A comparative study as to the dynamics of learning.*
It’s very interesting to view college life here as compared to that at my university in Belgium.
In Brussels, a one-to-three o’clock lecture will start at one, but will be interrupted by a ten-minute break at two. Here, though listed as running from one to three, the course actually goes from 13:15 to 14:45 — without a bathroom or snack break in the middle (imagine!). Students are all there about 15 min early, but routinely get up to go to the bathroom, whereas in Belgium, it’s perfectly normal to arrive late, but once you’re there, you generally stay put until the break.
Speaking of time, none of the rooms here seem to have a slowly-ticking clock prominently displayed at the front. Also lacking are plugs, which is odd. In Belgium, every third row of seats is equipped with plugs, so that you can charge up your computer while writing. Then again,
in seminars, students here don’t seem to actually take any notes. The emphasis lies more on discussing and analyzing the set readings, which is great! Once a class is over, the students sort of rumble on the desk with their knuckles. This took me quite by surprise the first time. In Belgium, the teachers never get applauded, except tumultuously at the very last lecture.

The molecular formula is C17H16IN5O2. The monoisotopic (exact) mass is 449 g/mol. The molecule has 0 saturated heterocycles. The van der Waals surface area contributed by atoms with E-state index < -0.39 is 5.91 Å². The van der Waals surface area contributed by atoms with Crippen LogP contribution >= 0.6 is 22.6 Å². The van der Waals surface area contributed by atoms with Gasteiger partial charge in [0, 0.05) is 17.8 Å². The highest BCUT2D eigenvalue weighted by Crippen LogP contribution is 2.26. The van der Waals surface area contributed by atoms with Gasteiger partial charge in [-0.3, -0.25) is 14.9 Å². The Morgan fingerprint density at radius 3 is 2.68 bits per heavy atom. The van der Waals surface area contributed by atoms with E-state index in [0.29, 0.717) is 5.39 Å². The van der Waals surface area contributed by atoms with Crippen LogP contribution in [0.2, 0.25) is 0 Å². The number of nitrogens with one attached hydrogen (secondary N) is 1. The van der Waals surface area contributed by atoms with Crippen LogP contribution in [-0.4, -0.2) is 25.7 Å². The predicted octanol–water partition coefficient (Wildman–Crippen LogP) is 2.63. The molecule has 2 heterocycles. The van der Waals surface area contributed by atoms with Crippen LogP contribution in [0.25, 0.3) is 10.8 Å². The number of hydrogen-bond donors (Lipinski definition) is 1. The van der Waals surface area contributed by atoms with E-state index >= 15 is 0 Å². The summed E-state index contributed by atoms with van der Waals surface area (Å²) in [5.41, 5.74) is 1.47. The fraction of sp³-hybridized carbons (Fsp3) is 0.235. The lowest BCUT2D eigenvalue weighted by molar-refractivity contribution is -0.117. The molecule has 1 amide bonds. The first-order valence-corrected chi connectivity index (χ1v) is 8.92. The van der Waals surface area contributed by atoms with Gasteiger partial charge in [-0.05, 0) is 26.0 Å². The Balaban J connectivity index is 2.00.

Finally, coming from a university of about 3000 students,everything here seems larger : the campus itself — erm, well, actually even having a campus is a new thing — the library, the cafeteria. The cafeteria, or Mensa, as it is called, is huge. (Anything is large compared to mine back home, which only offers pizza and pasta.) Here there’s a variety of meals on offer — though potatoes do tend to be a recurring ingredient. After paying with your hight-tech Mensa-Card at one of the ten cash registers, you can go and sit at a table overlooking a pond surrounded by birch trees. One last thing : I enjoy the atmosphere in the Mensa, which is frequented by both students and professors. I find it a nice symbol not to implement a staff/student body separation.
And on this profound thought, I shall sign out, leaving you with a picture of fluffy spring petals.